Hart appears to be nurturing that kind of deep-rooted support, the survey indicates. Here's what some of the county chairmen have to say:

Terry Stewart of Dubuque County observes that ''Hart . . . is gaining ground in these closing weeks, as a youthful, creative candidate.''

James Miller of Henry County says: ''Hart has worked hard in Iowa and a lot of people like him. He has gotten to the people.''

Del Laird of Buena Vista County observes: ''Mr. Hart is coming up fast on the rail.''

W. R. (Bill) Monroe of Des Moines County indicates that Hart supporters have strong commitment.

Ron Stopak in Plymouth County concedes that Hart lacks national recognition, but adds: ''In Iowa, Hart seems to have good crowds for an unknown, and people have left impressed. In Iowa, as opposed to a large media state, word of mouth is helping Gary Hart's campaign.''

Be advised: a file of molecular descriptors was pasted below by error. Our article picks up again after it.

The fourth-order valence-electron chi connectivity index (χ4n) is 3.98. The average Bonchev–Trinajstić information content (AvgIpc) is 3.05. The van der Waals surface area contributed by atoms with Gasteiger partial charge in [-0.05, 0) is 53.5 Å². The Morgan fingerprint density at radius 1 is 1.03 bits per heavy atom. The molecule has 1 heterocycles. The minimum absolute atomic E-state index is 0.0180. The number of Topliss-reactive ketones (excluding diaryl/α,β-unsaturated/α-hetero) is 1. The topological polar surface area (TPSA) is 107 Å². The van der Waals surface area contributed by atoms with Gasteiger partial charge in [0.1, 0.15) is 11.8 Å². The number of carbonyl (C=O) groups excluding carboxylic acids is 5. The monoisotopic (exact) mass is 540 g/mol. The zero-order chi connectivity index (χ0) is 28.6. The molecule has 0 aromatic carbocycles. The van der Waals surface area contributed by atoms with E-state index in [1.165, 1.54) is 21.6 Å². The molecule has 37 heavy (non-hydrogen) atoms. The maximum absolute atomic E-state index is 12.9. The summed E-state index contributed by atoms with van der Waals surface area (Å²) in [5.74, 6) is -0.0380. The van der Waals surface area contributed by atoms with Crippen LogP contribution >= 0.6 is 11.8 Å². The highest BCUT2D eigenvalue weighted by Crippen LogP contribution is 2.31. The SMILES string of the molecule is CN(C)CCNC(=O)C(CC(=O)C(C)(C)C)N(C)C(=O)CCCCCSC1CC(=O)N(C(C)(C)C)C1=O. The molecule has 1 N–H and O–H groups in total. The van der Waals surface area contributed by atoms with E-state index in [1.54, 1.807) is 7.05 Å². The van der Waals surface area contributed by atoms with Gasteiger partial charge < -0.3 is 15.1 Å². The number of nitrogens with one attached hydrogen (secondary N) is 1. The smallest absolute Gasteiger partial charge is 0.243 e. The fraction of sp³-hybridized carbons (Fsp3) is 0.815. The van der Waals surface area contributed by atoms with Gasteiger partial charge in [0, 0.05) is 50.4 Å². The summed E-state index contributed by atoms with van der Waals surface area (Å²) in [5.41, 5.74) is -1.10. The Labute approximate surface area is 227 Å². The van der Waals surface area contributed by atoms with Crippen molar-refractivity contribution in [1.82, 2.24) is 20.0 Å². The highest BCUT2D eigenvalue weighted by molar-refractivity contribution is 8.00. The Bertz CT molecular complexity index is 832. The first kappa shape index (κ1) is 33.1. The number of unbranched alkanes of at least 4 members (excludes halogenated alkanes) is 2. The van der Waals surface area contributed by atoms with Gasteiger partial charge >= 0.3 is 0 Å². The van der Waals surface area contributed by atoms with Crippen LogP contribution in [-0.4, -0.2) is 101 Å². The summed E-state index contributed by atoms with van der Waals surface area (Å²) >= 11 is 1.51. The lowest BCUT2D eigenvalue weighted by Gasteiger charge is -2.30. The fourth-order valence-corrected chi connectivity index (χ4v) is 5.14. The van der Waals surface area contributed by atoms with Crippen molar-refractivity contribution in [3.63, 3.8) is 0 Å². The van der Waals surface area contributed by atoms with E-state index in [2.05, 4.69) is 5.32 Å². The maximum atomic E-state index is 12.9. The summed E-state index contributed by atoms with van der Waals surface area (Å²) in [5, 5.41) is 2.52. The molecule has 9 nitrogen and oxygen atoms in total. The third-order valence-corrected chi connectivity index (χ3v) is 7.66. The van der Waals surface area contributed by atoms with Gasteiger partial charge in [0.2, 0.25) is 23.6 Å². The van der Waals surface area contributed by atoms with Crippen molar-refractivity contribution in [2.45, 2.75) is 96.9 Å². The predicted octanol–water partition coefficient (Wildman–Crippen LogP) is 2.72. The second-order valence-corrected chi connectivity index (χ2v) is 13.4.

Mary Kay Kenworthy of Decatur County says: ''Hart seems to be the only candidate with momentum. Although many people are still undecided, it appears Mondale will be the favorite. Both Hart and (Alan) Cranston are well organized and are generally liked by the undecided group.''

Red Brummer, Joan Hutson, and Lois Hatterman from Harrison County all suggest that Hart could be the surprise candidate of the campaign because he offers ''fresh ideas. We are tired of old cliches. . . .''

Rich Landis of Muscatine County suggests that Hart could benefit because he has ''recruited some highly dedicated and influential local people.''

The Monitor survey covered 47 of Iowa's 99 counties, and included all of the major regions.

Of the chairmen surveyed, 43 said Mondale would come in first in the caucuses next week. Glenn was usually placed second, with either Hart or Cranston in third place. Only four chairmen, including Rita Goodenow of Ida County, refused to make a prediction about the outcome. ''It's difficult, if not impossible, to determine which candidate is ahead in Iowa at this time,'' she said. What is really ahead, she suggests, is ''I don't know.''

Why? ''People tell me they don't particularly like any of the candidates, for one reason or another. They also tell me that they suppose Mondale will win because the media say he will. . . . Even those people whom I find are supporting Mondale tell me they do so because the media say he will win and they want to be with the winner.''